Greece Willing to Discuss Pension Reforms With IMF; Unions Plan Strike


A Greek official made it clear last week that further pension cuts would be a non-starter in negotiations with creditors.

But the country’s finance minister this week said he is willing to discuss pension reforms with the IMF – if it means their bailout review will be quick.

From Reuters:

Greece’s international lenders – the IMF and the European Union – are widely expected to launch a review this week of the reforms Athens has adopted as part of a bailout package it clinched last year to avert bankruptcy. Technical teams are already in Athens.

“We are even ready to discuss the pension reform, as long as the IMF wants to conclude this discussion in a timely manner,” Euclid Tsakalotos told a news conference.


The review, if concluded sucessfully, could pave the way for discussions on debt relief that Greece has long sought, coax back investments and help its crippled economy return to growth.

Meanwhile, several unions are planning a strike to protest the planned reforms. From ABC:

Union discontent is growing in Greece against planned pension reforms, with civil servants joining in a strike by private sector workers next month in what will be the first general strike of the year in the financially struggling country.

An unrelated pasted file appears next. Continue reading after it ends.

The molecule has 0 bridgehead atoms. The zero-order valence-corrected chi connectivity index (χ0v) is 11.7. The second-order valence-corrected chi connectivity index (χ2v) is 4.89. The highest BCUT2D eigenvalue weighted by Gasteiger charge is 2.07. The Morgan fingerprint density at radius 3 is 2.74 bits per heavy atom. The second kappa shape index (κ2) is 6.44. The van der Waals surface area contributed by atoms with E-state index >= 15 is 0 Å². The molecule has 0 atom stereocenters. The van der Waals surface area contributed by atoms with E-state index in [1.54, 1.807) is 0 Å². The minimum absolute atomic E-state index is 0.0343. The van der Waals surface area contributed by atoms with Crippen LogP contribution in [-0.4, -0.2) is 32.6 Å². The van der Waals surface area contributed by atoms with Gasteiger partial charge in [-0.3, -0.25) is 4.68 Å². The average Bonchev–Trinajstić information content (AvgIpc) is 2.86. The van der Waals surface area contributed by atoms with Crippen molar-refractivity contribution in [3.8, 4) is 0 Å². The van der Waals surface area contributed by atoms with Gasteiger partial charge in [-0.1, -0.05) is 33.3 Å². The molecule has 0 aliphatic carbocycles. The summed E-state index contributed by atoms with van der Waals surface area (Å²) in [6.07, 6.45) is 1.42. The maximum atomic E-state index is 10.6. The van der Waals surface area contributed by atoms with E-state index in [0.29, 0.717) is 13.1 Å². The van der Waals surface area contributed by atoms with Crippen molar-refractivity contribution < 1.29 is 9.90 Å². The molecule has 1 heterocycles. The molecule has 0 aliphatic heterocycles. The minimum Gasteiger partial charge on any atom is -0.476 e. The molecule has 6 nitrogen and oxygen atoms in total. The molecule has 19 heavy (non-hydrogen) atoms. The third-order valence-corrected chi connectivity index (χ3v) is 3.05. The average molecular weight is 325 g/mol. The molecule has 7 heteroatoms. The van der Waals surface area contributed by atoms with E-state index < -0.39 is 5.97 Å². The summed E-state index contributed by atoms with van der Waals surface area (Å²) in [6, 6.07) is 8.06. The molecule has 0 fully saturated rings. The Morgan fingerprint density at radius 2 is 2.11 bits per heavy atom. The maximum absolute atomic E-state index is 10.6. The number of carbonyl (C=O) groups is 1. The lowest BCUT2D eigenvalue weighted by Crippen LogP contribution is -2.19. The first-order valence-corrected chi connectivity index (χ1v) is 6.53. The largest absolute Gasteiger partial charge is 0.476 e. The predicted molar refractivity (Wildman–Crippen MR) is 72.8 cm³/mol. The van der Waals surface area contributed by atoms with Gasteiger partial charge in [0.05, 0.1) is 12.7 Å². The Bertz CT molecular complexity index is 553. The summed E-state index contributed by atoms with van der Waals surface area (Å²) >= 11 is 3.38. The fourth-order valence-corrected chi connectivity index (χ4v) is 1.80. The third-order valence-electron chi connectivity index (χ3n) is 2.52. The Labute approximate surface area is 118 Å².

The ADEDY umbrella civil service union said Monday it will participate in the Feb. 4 strike, and accused the radical left-led government of aiming to “plunder” pensions through drastic new cuts.

Unions representing lawyers, doctors and engineers have also strongly protested the draft reforms, which would significantly increase their social security contributions.

One condition of the IMF bailout is that Greece trim nearly $2 billion in pension costs.


Photo credit: “Flag-map of Greece” by Aivazovskycommons: Aivazovskybased on a map by User:Morwen – Own work. Licensed under Public Domain via Wikimedia Commons

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